Shock waves from American financial centers reverberated around the world Friday, with heavy stock selling reported in Tokyo, London, Paris and Toronto.
In New York, the New York Stock Exchange followed its historic plunge with another major selloff in record trading Friday, thus ending Wall Street's worst and busiest week ever.
The Dow Jones industrial average, having plunged a record 86.61 points Thursday, tumbled another 34.17 to 1,758.72.
The first foreign reaction to Thursday's historic drop on Wall Street occurred in Japan, where prices of shares traded on the Tokyo Stock Exchange plunged by the largest amount ever.
The 225-share Nikkei stock average fell 460.73 points to 18,100.72, or 2.5%, in Friday's session, trading as much as 575 points lower in the first hour of business.
Later, at the London Stock Exchange, frenzied sellers wiped billions of dollars from the paper value of shares.
At one point, the Financial Times index of 30 leading industrial companies was down 35.1 points to 1,263.1, representing a loss, at least on paper, of the equivalent of $10.5 billion.
Key London share price indicators posted unusually large double-digit drops. The Financial Times 30-share index closed at 1,270.9, down 27.3 points, or 2.1%, from Thursday.
In France, meanwhile, shares prices retreated across the board in heavy trading on the Paris Bourse.
A renewal in buying toward the end of trading in Paris slowed the decline, but a key market trend indicator closed with a loss of 2.8% after having been 3.7% lower at the opening.
Stock prices also turned lower in Toronto, coinciding with a volatile session on the New York Stock Exchange. At midday in Toronto, the composite index was down more than 16 points, and about three stocks had fallen in price for every two that had gained.
On the NYSE, losers led gainers by about four to one, and trading volume soared to 240.49 million shares, breaking the previous record of 237.57 million shares set Thursday.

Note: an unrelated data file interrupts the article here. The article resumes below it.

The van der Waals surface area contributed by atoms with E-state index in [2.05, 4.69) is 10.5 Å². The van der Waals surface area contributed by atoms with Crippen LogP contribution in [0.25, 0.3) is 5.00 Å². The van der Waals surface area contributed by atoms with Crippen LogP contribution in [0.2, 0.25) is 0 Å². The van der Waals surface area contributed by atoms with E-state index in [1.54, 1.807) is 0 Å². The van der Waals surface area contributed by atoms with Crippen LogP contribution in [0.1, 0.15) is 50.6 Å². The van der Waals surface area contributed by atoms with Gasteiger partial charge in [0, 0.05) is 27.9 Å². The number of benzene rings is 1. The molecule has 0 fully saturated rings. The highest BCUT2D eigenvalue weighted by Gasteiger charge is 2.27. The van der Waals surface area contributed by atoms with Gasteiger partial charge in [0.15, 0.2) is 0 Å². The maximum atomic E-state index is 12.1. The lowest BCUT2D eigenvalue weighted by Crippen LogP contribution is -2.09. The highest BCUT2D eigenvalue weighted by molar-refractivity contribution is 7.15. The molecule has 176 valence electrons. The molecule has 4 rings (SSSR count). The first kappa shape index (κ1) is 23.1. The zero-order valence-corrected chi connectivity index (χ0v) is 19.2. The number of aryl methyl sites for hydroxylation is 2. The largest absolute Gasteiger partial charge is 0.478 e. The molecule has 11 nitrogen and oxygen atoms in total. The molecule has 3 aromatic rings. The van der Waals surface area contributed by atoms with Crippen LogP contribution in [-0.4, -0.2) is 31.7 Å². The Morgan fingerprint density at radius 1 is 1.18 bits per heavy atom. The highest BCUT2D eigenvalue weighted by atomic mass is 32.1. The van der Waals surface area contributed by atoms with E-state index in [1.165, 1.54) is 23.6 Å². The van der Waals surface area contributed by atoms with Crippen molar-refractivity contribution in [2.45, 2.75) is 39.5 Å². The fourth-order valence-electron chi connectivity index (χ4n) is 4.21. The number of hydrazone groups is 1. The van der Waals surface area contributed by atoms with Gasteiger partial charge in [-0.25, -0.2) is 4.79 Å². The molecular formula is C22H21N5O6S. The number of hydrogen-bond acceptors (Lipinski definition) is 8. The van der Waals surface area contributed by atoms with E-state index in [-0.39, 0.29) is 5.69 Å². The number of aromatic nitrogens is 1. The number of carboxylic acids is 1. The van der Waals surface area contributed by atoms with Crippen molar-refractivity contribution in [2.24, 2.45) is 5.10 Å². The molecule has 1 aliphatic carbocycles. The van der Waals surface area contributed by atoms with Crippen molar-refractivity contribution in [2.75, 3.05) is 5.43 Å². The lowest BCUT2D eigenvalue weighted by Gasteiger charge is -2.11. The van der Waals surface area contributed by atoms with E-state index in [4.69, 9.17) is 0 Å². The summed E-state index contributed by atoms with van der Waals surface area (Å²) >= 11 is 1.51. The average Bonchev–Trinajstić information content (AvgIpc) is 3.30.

Average daily NYSE volume this week was 181.84 million shares, which also broke the previous high of 176.17 million shares in the week ended last March 14.
Nationwide turnover in NYSE-listed issues, including trades in those stocks on regional exchanges and in the over-the-counter market, totaled 274.78 million shares.
Large blocks of 10,000 or more shares traded on the NYSE totaled 4,112, compared to 3,993 on Thursday.
Standard & Poor's index of 400 industrials fell 4.80 to 255.68, and S&P's 500-stock composite index was down 4.51 to 230.67.
Bond Prices Mixed
In the credit markets, bond prices were mixed within a narrow range as the market moderated its steep losses of the previous day amid nervousness over continued declines in the stock market.
The bellwether 30-year Treasury bond, down by as much as $30 per $1,000 in face value on Thursday, edged up about $2.50 per $1,000 in face value. Its yield fell to 7.70% from 7.73% late Thursday.
In the secondary market for Treasury bonds, prices of short-term governments rose about 3/16 to 1/32 point, intermediate maturities rose 1/16 and 20-year issues were off about 11/16 point, according to the investment firm of Salomon Bros.
Among tax-exempt municipal bonds, general obligations were unchanged and revenue bonds were up point. Trading was moderate.
Yields on three-month Treasury bills were down 2 basis points to 5.17%. Six-month bills fell 5 basis points to 5.37%, and one-year bills were off 4 basis points at 5.47%.
The federal funds rate, the interest on overnight loans between banks, traded at 5.875%, unchanged from late Thursday.